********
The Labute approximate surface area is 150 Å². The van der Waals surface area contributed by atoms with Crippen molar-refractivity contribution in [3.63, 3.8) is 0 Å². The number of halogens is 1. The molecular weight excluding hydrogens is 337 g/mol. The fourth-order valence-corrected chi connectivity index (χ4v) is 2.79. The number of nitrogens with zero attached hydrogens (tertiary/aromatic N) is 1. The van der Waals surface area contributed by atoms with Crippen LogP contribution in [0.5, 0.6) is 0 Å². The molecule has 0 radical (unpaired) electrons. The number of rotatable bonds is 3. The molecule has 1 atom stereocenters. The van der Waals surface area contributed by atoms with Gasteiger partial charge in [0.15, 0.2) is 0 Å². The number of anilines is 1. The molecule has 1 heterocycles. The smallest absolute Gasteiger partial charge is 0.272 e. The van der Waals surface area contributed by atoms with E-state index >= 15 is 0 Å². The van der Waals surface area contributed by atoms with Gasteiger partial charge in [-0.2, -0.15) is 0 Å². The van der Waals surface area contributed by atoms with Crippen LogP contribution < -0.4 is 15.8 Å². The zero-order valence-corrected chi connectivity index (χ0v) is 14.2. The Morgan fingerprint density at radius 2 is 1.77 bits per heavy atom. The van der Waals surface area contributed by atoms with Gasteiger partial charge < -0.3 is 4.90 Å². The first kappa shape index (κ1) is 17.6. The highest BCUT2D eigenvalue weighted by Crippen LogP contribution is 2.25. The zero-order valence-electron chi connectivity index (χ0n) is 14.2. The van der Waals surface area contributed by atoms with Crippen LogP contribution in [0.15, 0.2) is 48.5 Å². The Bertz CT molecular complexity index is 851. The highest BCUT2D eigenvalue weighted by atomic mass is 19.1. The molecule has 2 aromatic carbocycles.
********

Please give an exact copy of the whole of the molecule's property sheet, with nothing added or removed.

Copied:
The Labute approximate surface area is 150 Å². The van der Waals surface area contributed by atoms with Crippen molar-refractivity contribution in [3.63, 3.8) is 0 Å². The number of halogens is 1. The molecular weight excluding hydrogens is 337 g/mol. The fourth-order valence-corrected chi connectivity index (χ4v) is 2.79. The number of nitrogens with zero attached hydrogens (tertiary/aromatic N) is 1. The van der Waals surface area contributed by atoms with Crippen LogP contribution in [0.5, 0.6) is 0 Å². The molecule has 0 radical (unpaired) electrons. The number of rotatable bonds is 3. The molecule has 1 atom stereocenters. The van der Waals surface area contributed by atoms with Gasteiger partial charge in [0.15, 0.2) is 0 Å². The number of anilines is 1. The molecule has 1 heterocycles. The smallest absolute Gasteiger partial charge is 0.272 e. The van der Waals surface area contributed by atoms with E-state index >= 15 is 0 Å². The van der Waals surface area contributed by atoms with Gasteiger partial charge in [-0.2, -0.15) is 0 Å². The van der Waals surface area contributed by atoms with Crippen LogP contribution < -0.4 is 15.8 Å². The zero-order valence-corrected chi connectivity index (χ0v) is 14.2. The Morgan fingerprint density at radius 2 is 1.77 bits per heavy atom. The van der Waals surface area contributed by atoms with Gasteiger partial charge < -0.3 is 4.90 Å². The first kappa shape index (κ1) is 17.6. The highest BCUT2D eigenvalue weighted by Crippen LogP contribution is 2.25. The zero-order valence-electron chi connectivity index (χ0n) is 14.2. The van der Waals surface area contributed by atoms with Crippen LogP contribution in [0.15, 0.2) is 48.5 Å². The Bertz CT molecular complexity index is 851. The highest BCUT2D eigenvalue weighted by atomic mass is 19.1. The molecule has 2 aromatic carbocycles.